EMA recommends sartan manufacturers review processes to avoid contamination

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The European Medicines Agency (EMA) has recommended that manufacturers making sartan blood pressure medicines review their processes after impurities were found in a small number of products.

The impurities, N-nitrosodimethylamine (NDMA) and N‑nitrosodiethylamine (NDEA), are classified as possible human carcinogens and, under the recommendations, companies would have to adhere to strict limits on the levels of the impurities that can be found in sartan medicines for two years.

Products found to contain either NDMA or NDEA above the set limits would not be allowed in the EU.

This comes after the Medicines and Healthcare products Regulatory Agency issued a further recall of irbesartan-containing medication from UK pharmacies, due to NDMA and NDEA contamination, on 28 January 2019.

Several valsartan products were recalled in 2018.

Irbesartan is one of five active substances subject to the new limits, in addition to candesartan, losartan, olmesartan and valsartan. The set limits vary for each active substance.

The EMA said that these impurities can form during the production of sartans containing a tetrazole ring under certain conditions and when certain solvents, reagents, and other raw materials are used.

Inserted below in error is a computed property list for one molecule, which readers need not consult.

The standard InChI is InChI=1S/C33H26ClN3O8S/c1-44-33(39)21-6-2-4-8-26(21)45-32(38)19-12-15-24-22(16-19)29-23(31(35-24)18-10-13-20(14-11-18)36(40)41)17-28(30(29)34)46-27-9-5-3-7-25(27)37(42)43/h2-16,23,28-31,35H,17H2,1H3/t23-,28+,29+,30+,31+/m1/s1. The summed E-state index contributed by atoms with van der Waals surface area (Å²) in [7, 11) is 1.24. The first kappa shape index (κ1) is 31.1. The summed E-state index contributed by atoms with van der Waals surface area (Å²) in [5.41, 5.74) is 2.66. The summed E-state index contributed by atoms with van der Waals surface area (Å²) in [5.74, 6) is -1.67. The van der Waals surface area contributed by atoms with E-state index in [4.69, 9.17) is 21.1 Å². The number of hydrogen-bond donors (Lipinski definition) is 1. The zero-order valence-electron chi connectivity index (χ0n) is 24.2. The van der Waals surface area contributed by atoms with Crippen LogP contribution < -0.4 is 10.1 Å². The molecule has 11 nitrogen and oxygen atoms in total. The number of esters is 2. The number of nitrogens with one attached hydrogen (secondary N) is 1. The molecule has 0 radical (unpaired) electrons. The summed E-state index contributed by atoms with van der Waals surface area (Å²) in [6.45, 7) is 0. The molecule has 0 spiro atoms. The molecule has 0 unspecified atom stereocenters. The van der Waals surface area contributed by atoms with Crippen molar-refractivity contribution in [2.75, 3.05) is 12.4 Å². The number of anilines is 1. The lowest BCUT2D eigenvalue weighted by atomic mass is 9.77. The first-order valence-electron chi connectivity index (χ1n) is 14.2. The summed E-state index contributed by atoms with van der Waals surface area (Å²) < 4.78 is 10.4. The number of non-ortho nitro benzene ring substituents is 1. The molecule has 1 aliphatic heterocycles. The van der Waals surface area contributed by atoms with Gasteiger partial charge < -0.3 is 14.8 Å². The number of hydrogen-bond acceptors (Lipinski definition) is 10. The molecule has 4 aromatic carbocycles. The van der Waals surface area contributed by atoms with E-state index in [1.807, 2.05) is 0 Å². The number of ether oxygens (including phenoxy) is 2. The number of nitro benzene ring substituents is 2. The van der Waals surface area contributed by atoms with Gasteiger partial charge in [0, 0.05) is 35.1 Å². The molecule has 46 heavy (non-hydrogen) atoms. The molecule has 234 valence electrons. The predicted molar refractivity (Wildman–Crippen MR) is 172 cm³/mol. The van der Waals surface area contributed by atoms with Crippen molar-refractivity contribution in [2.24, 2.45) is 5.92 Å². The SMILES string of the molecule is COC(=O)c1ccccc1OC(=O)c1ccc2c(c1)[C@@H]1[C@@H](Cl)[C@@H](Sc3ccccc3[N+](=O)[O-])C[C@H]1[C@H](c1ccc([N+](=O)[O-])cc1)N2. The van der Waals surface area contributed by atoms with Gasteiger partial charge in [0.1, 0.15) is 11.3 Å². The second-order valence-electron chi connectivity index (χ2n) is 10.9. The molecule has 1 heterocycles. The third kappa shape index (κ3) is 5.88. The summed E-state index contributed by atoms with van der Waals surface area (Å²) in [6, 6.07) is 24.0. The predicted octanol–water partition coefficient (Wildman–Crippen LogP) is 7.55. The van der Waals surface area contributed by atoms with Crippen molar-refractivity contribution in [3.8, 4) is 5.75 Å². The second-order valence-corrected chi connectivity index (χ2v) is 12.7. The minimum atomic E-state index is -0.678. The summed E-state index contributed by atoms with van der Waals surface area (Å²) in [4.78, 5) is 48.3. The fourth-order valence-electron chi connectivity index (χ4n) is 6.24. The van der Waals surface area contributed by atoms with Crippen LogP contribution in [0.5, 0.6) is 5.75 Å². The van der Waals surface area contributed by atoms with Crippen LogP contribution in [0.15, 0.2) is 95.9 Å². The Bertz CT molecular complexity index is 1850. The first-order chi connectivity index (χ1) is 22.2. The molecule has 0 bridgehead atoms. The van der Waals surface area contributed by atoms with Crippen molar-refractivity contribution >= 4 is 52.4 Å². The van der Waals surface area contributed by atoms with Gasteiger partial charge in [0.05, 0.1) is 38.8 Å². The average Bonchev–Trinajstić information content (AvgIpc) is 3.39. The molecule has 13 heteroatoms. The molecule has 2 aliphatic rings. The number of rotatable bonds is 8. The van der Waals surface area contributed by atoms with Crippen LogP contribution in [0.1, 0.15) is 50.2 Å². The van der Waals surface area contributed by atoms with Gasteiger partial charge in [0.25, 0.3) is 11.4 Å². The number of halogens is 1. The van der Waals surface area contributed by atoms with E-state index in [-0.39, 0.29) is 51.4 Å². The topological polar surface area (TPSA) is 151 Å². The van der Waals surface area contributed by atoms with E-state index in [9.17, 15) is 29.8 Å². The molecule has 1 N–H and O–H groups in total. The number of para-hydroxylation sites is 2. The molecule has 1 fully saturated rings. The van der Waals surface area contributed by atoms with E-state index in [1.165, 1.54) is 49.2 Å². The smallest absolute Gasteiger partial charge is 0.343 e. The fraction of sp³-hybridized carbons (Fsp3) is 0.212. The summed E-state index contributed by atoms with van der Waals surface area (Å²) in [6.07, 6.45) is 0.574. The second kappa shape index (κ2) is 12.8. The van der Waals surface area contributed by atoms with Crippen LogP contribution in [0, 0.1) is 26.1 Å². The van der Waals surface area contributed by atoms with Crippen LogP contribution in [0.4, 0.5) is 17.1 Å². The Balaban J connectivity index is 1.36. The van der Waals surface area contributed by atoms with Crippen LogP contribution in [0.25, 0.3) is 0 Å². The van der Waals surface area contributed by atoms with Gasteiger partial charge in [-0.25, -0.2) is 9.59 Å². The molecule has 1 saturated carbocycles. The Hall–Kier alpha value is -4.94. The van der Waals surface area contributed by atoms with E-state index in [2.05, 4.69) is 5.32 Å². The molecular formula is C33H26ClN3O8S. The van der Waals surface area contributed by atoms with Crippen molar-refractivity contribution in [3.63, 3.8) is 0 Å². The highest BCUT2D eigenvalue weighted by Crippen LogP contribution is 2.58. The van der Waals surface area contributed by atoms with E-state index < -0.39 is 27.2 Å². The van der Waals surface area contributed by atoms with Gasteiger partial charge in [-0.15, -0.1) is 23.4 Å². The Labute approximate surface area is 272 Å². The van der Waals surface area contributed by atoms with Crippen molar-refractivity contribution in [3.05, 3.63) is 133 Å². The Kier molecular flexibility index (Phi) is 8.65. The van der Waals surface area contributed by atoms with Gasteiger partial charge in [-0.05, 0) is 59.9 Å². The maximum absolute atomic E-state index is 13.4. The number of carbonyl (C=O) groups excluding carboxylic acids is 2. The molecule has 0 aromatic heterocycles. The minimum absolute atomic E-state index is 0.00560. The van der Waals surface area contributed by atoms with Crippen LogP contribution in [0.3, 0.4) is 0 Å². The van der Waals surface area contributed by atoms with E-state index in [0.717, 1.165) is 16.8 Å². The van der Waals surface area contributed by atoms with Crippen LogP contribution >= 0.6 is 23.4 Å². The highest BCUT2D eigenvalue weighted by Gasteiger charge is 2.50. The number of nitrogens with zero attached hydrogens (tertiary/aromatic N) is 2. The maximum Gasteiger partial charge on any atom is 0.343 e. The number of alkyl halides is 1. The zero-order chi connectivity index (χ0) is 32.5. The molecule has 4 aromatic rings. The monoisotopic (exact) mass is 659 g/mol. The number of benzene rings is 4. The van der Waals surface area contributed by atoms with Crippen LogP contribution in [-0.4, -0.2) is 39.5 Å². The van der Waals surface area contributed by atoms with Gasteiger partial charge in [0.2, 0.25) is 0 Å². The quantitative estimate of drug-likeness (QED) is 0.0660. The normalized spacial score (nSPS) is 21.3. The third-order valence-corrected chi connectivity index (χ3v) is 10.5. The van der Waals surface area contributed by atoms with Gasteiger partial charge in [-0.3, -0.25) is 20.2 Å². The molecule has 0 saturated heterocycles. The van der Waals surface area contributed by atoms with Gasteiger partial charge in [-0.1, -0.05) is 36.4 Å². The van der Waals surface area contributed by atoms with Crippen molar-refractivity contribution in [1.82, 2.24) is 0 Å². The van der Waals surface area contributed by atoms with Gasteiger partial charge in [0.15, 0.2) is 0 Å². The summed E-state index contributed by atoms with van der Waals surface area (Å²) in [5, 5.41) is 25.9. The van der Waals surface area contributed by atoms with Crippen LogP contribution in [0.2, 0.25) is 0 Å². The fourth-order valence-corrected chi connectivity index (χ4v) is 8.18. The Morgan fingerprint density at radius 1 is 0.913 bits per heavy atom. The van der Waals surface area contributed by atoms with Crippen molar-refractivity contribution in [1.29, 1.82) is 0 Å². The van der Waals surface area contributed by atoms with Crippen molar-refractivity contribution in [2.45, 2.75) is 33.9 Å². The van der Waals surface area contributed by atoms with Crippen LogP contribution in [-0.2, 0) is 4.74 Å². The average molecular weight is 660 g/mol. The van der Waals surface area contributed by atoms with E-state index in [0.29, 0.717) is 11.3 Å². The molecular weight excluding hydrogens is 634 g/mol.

It added that impurities could also be present “because manufacturers had inadvertently used contaminated equipment or reagents in the manufacturing process”.

After the two year transition period, in which manufacturers are expected to adjust their processes to limit contamination, companies will have to demonstrate that their sartan products contain none of these impurities before they can be used in the EU.

The EMA’s recommendations for NDMA and NDEA are now awaiting a legally binding decision from the European Commission.

Last updated
The Pharmaceutical Journal, PJ, February 2019, Vol 302, No 7922;302(7922):DOI:10.1211/PJ.2019.20206101

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